As part of that campaign, the companies falsely claimed that workers would lose the ability to set their own schedule (an assertion that isn’t part of AB5 or the state’s employment law) and that if the tech companies were forced to offer their workers employee protections, those costs would be passed on to customers. Unsurprisingly, after the companies won, they passed the costs of the campaign on to customers anyway.
At the time, labor rights experts said that Prop 22’s passage was a dangerous precedent for all of the state’s labor laws, with political science professor David McCuan of Sonoma State University telling KPIX that it “raises the tide of all ballot measures” and “makes the parallel route of direct democracy a playground that will be measured in the billions in a few (election) cycles.” According to McCuan and others, Prop 22’s success tells California companies that if they don’t like a law, then all they need to do is spend enough money to get voters to agree, and the law will go away.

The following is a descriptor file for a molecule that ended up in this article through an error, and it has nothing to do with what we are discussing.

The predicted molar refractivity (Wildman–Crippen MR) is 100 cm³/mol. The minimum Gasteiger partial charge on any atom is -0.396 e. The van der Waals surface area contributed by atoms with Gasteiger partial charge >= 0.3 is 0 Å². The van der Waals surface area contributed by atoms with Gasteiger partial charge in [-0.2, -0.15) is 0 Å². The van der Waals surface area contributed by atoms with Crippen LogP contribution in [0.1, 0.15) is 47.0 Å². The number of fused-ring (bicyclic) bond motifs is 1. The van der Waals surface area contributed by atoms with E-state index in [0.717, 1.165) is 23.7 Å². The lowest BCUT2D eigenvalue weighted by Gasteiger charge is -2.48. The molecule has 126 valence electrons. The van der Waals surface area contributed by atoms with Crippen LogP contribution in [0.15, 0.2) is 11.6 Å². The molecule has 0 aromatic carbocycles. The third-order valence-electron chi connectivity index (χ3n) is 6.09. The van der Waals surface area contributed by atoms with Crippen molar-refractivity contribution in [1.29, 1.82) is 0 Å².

That’s the precedent that the Service Employees International Union and SEIU California State Council say they’re trying to derail. In a suit filed this week in California’s Supreme Court, those labor groups, as well as three drivers and one ride-hail customer, argue that Prop 22 “impermissibly usurped this Court’s authority to ‘say what the law is’ by determining what constitutes an ‘amendment’” and that the true implications of Prop 22 were hidden “in language that most voters would not understand.”